If passed, companies could dictate and own all the tests and treatments for genetic conditions.
If a new amendment to federal patent legislation gets signed into law, biotech and pharmaceutical companies may be able to patent individual human genes — claiming the right to all experimentation, tests, and treatments of genetic conditions.
The law would reverse the legal precedent that the U.S. Patent Office can't grant intellectual property rights over products of nature or abstract ideas, argue two lawyers from the American Civil Liberties Union (ACLU) in a blog post — meaning patent holders could jack up prices for treatments while stifling important medical research.
In a letter to the politicians behind the proposed amendment that was cosigned by dozens of other activist, research, and health organizations, the ACLU argues that letting companies patent human genes would allow them to set high prices for medical treatments and eliminate competition.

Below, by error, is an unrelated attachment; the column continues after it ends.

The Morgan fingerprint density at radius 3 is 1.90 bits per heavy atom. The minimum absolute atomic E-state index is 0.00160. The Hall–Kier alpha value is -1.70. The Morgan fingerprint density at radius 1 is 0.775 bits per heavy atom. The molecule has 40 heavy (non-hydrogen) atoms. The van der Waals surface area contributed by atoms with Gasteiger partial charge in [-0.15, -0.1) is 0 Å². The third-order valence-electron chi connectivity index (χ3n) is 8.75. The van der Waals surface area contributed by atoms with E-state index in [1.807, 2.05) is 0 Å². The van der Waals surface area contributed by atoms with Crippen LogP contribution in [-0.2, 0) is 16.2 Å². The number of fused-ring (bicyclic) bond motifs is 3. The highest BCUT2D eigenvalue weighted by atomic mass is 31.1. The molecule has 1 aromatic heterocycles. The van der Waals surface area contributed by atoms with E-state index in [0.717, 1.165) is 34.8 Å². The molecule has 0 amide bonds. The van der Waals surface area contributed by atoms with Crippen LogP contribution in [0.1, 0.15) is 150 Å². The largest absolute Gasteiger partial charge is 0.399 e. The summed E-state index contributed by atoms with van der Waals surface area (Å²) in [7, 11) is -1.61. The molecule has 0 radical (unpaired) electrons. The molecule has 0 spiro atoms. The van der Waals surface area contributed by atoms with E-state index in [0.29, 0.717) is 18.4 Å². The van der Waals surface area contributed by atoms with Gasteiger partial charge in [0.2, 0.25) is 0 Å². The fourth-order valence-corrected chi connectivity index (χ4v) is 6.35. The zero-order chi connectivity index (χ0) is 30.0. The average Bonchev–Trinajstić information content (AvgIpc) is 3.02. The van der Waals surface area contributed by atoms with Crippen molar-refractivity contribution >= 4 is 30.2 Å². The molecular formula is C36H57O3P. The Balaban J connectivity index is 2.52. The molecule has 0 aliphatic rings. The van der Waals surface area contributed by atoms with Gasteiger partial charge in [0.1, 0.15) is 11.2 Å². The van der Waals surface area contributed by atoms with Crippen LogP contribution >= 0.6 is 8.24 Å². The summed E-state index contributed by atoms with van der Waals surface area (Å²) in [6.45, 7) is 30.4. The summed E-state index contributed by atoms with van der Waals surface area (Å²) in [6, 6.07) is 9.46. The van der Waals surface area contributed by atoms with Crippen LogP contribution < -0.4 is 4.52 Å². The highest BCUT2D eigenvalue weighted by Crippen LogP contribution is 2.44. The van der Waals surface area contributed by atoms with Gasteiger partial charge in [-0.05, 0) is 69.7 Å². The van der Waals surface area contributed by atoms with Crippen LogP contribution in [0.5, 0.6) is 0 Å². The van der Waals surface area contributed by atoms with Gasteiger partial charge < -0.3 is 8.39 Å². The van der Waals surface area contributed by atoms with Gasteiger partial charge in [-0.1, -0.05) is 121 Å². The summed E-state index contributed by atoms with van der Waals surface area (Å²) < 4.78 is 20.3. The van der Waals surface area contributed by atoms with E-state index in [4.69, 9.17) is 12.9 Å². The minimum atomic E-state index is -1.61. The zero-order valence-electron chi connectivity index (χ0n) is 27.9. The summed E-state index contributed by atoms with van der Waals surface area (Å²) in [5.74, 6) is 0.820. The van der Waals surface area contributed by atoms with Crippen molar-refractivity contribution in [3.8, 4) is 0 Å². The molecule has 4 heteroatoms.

For instance, if a company patented a gene linked to Alzheimer's disease, it would have exclusive rights to explore, develop, and sell any treatments or therapies.
"One hundred and fifty years of case law will be wiped out by this bill and the legal battles central to and correctly decided in each of the cases mentioned will have to be fought again," the letter reads. "Patients will again be at risk of lacking access to information about their genes, about their very selves."
READ MORE: Who Controls Our Genes? Congress Is Deciding Right Now and It Could Harm Our Health. [ACLU Blog]
More on genetics: Scientists Are Having Trouble Keeping Gene-Hacked Creatures Alive
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